Electric cars will help stabilise the power grid, and owners may get paid for helping

  Last updated July 13, 2020 at 3:27 pm


Vehicle-to-grid could see owners being paid to plug their electric cars into the national electricity grid, in exchange for the grid operator drawing on their batteries in an emergency.

electric cars_electric vehicles_electric car charging

Credit: Nissan

Why This Matters: A coordinated, multi-faceted approach can help a grid unable to cope with renewable energy supplies.

Electric vehicles can help keep the air clean in our cities – as we’ve seen recently with the reduction of traffic through COVID-19 lockdowns – but they face two obstacles.

In the short term they’re still expensive. In the long term charging millions of vehicles from the electricity grid presents challenges.

Paid for battery power

The Realising Electric Vehicle-to-grid Services project (REVS) will see owners paid to plug their electric vehicles into the national electricity grid.

In exchange, the vehicles will allow the national grid operator to draw upon their batteries in the rare moments that the grid is on the brink of a blackout.

The REVS trial project uses vehicles from the ACT government fleet. This is a big step towards making these services available to all Australians because fleets make up more than half of all new car sales in Australia.

To understand the importance of this work we need to imagine electrifying all of Australia’s 19 million vehicles.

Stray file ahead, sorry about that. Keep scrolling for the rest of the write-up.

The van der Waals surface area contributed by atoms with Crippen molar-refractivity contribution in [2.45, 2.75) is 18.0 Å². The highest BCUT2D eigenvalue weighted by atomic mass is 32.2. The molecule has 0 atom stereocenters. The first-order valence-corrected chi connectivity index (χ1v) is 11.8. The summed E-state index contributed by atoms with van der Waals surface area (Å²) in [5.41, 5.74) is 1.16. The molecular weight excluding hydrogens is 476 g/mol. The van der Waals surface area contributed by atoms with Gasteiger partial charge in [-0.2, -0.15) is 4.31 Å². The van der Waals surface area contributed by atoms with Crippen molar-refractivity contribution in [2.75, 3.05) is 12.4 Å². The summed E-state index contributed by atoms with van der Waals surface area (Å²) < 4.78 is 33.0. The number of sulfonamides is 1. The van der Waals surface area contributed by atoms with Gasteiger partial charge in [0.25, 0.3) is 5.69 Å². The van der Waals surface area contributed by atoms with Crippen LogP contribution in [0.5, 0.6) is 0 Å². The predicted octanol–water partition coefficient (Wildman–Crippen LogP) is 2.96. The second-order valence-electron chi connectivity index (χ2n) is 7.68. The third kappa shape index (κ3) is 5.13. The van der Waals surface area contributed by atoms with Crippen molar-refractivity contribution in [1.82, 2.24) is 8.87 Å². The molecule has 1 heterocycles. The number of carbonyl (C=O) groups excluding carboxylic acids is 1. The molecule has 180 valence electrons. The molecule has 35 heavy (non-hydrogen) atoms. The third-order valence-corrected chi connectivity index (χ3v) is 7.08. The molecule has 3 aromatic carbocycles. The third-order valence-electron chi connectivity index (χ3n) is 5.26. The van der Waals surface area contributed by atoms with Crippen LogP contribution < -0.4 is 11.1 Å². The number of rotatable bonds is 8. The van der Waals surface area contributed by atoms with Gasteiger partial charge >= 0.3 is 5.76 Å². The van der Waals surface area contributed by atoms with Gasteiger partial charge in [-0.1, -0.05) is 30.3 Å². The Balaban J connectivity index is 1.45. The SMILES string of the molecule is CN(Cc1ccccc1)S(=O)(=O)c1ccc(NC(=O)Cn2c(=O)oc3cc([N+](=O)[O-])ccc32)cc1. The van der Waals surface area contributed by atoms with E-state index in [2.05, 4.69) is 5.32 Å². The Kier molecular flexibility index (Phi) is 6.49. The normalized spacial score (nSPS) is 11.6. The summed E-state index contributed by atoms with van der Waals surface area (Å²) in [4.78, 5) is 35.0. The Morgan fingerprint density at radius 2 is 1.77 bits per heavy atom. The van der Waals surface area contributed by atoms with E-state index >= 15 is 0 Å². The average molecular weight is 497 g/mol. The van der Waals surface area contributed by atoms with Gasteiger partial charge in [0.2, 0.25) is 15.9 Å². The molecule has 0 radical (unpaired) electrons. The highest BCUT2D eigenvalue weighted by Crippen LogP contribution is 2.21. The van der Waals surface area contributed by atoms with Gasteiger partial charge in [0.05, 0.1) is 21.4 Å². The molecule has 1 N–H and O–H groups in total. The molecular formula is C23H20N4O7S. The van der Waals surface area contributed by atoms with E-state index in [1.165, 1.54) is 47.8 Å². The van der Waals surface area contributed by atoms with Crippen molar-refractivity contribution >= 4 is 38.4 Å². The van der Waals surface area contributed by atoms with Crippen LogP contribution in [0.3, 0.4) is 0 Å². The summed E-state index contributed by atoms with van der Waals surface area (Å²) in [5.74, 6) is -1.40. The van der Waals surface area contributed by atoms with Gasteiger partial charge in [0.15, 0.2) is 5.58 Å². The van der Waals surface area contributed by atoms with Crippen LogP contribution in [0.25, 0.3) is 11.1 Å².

The need for charge

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Electric cars has the potential to be a power source for the national grid. Credit: Shutterstock/mastersky

If all Australia’s vehicles were electric they would use more than 60 terrawatt hours of electricity a year. That’s around 35% of Australia’s annual electricity consumption.

Still more imposing is the amount of power these vehicles could draw if they all charged at once.

Let’s say, for argument’s sake, there were 1 million, 7.7 kilowatt home chargers in Australia. That’s roughly one in ten properties. If all these electric cars charged at once, they would add 25% to the national load.

Adding public “fast chargers” and “ultra fast chargers”, say along highways and in car parks, would increase this further.

Flexibility is key

The first step in meeting these challenges is to utilise the flexibility of electric vehicle charging.

In reality, we won’t all charge our electric vehicles at the same time, just like we don’t all go to fill up at the petrol station at the same time. Even if we all plug in our electric vehicles overnight, our charging stations will manage their charging schedules for us.

Also: Don’t trust the environmental hype about electric vehicles? Here’s the economic benefits

And electricity is widely available, unlike petrol. This means electric vehicles can be topped up frequently instead of requiring a big charge from empty to full.

These smart charging strategies have been very effective in supporting electric vehicle power demand on the grid.

Power to the grid

While smart charging aims to reduce the stress on the grid, we can go further and use electric vehicles to support the grid in times of need.